I will always regard the years I taught at Devine High School as the very best years of my 43-year teaching career. Those years are filled with memories of many wonderful students, coworkers and Devine community members. It was definitely a more casual, relaxed, fun filled environment than exists in many school districts today. There is no doubt in my mind that my time at DHS was a blessing to me. I would like to share a few of those special memories today. To this day we subscribe to the “Devine News”. It is fun to read the honor roll, check sports page and look for Lewis Stroud’s picture in the paper.
First of all, I will always be grateful for the absolute best principal ever, Bob Bendele, and the best superintendent, Dr. Steele. I was also lucky enough to have many outstanding co-workers …. Nancy McGowan, Mary Rowell, Myra Waters, Richard Malone, Kay Schultz, Gordon Schultz, Susan Frazier, and Bill Lorraine, Beulah Anderson, Phil and Linda McAnelly, to name just a very few.
Devine is certainly the most sports-loving town I have ever been in. Football games seem to rule in the fall. Spirit ribbons I think sold for a quarter. There were decorating contests during homecoming week. There was the weekly pep rally with spirit sticks awarded…. I think I still have mine. One time we even had won a pep rally sponsored by 92.9. The DJ’s name was Catfish something or other. It is a little late but I apologize for not arranging that ahead of time with the administration. I didn’t know I was going to win the contest. At the games, former players, some wearing their old letter jackets, were lined up by the fence. Band parents were selling popcorn, pickles, and frito pies in the concession stands. Cheerleaders were throwing little footballs into the stands. I was passing out Bozo Bucks. Ralph Reyes’ mother was ringing a cowbell in the stands. A good time was had by all. The excitement when Devine beat Hondo for the first time in a long time in ’86 was unbelievable!
The Talent Show was a lot of fun. Gary English was on drums singing “You Have To Fight For Your Right To Party”. Mary Rowell had a group of teachers pantomime ”Leader of the Pack”. Mr. Hicks sang “Old Man Lucas had a lot of Mucus”. Lots of other “talent” was shown as well.
It was a more relaxed time. There were pickups in the parking lot with guns in the gun rack and nobody felt threatened. I was able to send two of my aides to Dairy Queen to take lunch to my junior high kids. Garret Pye dashed over to the junior high to get one of his mother’s hubcaps to illustrate a property of circles during geometry class. Shannon Rackley brought her two-wheel bicycle for the same reason.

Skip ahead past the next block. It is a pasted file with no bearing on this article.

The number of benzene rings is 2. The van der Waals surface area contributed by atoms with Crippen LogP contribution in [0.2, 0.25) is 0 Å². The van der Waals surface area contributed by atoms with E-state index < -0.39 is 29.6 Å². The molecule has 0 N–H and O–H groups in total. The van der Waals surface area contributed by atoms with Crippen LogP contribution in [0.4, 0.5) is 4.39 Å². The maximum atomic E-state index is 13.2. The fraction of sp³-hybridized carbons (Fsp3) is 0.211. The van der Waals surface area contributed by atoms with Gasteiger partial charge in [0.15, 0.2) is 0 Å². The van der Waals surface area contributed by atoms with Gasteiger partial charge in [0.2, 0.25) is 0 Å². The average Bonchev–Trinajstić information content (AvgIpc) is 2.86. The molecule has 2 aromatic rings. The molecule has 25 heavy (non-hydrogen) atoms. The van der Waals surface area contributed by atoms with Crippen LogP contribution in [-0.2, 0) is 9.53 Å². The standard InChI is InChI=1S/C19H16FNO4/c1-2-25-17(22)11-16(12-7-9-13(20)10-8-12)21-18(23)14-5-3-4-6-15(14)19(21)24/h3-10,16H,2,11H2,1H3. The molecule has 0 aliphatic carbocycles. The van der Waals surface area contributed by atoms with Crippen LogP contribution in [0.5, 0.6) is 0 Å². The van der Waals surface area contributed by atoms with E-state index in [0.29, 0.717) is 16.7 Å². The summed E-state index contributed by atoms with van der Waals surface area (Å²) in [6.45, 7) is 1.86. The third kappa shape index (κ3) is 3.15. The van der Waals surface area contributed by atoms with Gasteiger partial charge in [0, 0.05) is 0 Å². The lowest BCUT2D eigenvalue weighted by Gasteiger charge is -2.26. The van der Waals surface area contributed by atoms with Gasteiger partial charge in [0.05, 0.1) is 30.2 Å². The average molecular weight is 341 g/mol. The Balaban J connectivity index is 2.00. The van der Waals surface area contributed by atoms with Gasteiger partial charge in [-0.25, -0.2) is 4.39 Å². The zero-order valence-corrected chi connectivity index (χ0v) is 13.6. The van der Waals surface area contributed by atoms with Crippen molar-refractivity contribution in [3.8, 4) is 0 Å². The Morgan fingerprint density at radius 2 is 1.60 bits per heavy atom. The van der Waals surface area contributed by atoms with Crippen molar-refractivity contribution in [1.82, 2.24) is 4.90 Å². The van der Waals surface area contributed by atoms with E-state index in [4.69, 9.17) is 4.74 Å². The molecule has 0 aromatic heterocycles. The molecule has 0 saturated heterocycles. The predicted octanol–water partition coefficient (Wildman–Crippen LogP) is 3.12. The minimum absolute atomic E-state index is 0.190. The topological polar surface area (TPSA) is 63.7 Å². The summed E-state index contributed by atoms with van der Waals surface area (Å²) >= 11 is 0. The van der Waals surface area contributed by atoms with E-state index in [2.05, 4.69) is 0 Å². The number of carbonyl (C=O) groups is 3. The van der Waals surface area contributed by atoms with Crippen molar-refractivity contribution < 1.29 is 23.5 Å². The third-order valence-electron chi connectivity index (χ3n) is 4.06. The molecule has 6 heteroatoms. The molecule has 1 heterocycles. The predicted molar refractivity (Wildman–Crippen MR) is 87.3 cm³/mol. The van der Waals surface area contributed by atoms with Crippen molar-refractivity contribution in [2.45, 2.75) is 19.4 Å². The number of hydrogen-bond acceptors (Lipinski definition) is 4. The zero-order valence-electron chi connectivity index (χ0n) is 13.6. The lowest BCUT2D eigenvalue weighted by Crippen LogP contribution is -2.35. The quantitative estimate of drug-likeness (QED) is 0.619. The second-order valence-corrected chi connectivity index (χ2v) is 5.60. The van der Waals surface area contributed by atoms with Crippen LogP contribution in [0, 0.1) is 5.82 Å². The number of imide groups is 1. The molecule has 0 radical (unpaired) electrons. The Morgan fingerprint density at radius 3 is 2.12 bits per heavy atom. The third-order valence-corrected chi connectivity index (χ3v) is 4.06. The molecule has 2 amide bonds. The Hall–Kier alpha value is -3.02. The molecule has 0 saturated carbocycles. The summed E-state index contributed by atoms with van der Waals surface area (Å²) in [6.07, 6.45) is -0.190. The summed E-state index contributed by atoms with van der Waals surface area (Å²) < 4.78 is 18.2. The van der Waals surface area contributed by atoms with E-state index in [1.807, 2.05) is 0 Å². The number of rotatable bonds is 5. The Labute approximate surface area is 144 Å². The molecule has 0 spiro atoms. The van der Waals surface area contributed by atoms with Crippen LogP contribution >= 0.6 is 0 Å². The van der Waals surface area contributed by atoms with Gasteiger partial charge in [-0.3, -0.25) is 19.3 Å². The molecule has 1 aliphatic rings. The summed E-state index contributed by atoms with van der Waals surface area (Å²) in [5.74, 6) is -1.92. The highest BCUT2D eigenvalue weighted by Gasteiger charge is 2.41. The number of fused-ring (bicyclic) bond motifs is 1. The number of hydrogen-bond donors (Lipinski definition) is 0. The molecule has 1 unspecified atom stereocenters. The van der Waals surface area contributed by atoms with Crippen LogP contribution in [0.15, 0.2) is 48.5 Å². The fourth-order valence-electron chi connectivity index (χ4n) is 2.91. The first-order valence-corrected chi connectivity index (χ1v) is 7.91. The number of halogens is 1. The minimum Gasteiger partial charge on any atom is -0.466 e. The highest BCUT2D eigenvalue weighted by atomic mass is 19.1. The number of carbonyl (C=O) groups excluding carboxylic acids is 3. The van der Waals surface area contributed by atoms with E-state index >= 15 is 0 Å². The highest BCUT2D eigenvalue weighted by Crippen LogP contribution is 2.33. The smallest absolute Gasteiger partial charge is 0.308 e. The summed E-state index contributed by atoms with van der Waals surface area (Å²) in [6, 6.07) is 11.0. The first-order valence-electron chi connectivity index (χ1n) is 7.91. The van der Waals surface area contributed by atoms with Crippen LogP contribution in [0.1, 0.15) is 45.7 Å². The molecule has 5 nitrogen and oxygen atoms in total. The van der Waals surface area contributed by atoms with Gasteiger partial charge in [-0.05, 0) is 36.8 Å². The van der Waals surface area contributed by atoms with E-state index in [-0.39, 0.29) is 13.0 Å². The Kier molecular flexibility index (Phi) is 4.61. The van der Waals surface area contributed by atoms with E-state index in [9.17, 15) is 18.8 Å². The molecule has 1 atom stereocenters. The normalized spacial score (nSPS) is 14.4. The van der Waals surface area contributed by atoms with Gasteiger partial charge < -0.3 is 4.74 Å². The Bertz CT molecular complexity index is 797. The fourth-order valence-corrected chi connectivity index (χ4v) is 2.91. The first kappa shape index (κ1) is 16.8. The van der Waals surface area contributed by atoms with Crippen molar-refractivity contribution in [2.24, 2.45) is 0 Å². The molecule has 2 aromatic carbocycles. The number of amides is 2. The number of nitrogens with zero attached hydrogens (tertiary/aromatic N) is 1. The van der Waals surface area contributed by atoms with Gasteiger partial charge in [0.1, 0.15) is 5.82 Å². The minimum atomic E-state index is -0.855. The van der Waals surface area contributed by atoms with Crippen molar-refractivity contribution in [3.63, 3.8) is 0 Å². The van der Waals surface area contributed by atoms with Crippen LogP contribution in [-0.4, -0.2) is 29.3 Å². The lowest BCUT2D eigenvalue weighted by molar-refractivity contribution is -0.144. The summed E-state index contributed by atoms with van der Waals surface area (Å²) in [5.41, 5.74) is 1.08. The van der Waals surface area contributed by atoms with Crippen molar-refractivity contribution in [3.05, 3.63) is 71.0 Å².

Once there were several goats loose on the city street. The animal control officer was not available to catch them. The City Administrator (my husband Bob) came over to the high school and talked to Travis Byrom. Field trip! Travis and his class grabbed some rope, jumped into their pickups and took care of the situation. I think Travis may have given Matt Barber a lesson in roping that day.
I only had 5 students, maybe 6, in my trig class one year. One day we all got in my car and I just drove us around town with maybe a stop at Dairy Queen. It was a great study break.
UIL was a fun time. Brenda Gardner was an awesome coordinator for that. One time we were I think in Kerrville for a meet. I do not like to drive and was more than a little unnerved about driving back to Devine. I made 16 year-old Royd Graham drive us all back. Maybe he volunteered. I am not sure. I think he had a license…lol. I just know I didn’t drive.
One of the reasons I really appreciated Bob Bendele is because he let me hang up a bunch, a whole bunch, of posters in my room. Neva Sessions, as a little girl, would come over in the summer and help me put up posters and words on the wall. I am guessing Jim was hanging out in the gym shooting baskets.
I loved the fact that because of my teaching schedule, I could end up teaching some students three years in a row. One year TEA mandated a teacher evaluation form that had 75 components. One of the biggies on the list was Per Cent of Student Participation. I was due for an evaluation, and since I had a good relationship with this one particular class, I devised a way to get that item checked off. It was like a game to me and still makes me smile to remember it. I told my students that when I asked a question during the evaluation, that if they knew the right answer, then they should raise their right hand. If they did not know the right answer they should raise their left hand. Voila ! 100% participation. Unbeknownst to me, the kids had their own little plan. When I asked the first question, they all raised their left hand. I just said “Great, since you all know the answer we will just move on”. Everyone had a big smile, including me. I actually wanted to laugh out loud.